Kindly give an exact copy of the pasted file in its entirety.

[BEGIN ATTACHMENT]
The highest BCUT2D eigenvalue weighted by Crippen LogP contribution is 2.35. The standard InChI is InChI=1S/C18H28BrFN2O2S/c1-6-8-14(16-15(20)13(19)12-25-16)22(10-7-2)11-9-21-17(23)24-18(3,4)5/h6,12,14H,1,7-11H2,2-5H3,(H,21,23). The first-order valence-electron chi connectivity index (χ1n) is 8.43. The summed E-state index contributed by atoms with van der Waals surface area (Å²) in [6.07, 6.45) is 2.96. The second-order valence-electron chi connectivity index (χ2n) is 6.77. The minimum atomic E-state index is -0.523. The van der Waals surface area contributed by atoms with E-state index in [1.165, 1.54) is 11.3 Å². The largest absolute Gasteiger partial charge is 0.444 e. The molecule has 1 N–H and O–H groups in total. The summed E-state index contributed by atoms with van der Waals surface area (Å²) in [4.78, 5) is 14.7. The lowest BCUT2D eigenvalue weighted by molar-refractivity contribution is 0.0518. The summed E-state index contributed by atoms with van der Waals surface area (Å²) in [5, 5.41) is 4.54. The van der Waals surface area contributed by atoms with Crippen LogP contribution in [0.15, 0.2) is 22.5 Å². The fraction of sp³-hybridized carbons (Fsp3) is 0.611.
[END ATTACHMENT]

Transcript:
The highest BCUT2D eigenvalue weighted by Crippen LogP contribution is 2.35. The standard InChI is InChI=1S/C18H28BrFN2O2S/c1-6-8-14(16-15(20)13(19)12-25-16)22(10-7-2)11-9-21-17(23)24-18(3,4)5/h6,12,14H,1,7-11H2,2-5H3,(H,21,23). The first-order valence-electron chi connectivity index (χ1n) is 8.43. The summed E-state index contributed by atoms with van der Waals surface area (Å²) in [6.07, 6.45) is 2.96. The second-order valence-electron chi connectivity index (χ2n) is 6.77. The minimum atomic E-state index is -0.523. The van der Waals surface area contributed by atoms with E-state index in [1.165, 1.54) is 11.3 Å². The largest absolute Gasteiger partial charge is 0.444 e. The molecule has 1 N–H and O–H groups in total. The summed E-state index contributed by atoms with van der Waals surface area (Å²) in [4.78, 5) is 14.7. The lowest BCUT2D eigenvalue weighted by molar-refractivity contribution is 0.0518. The summed E-state index contributed by atoms with van der Waals surface area (Å²) in [5, 5.41) is 4.54. The van der Waals surface area contributed by atoms with Crippen LogP contribution in [0.15, 0.2) is 22.5 Å². The fraction of sp³-hybridized carbons (Fsp3) is 0.611.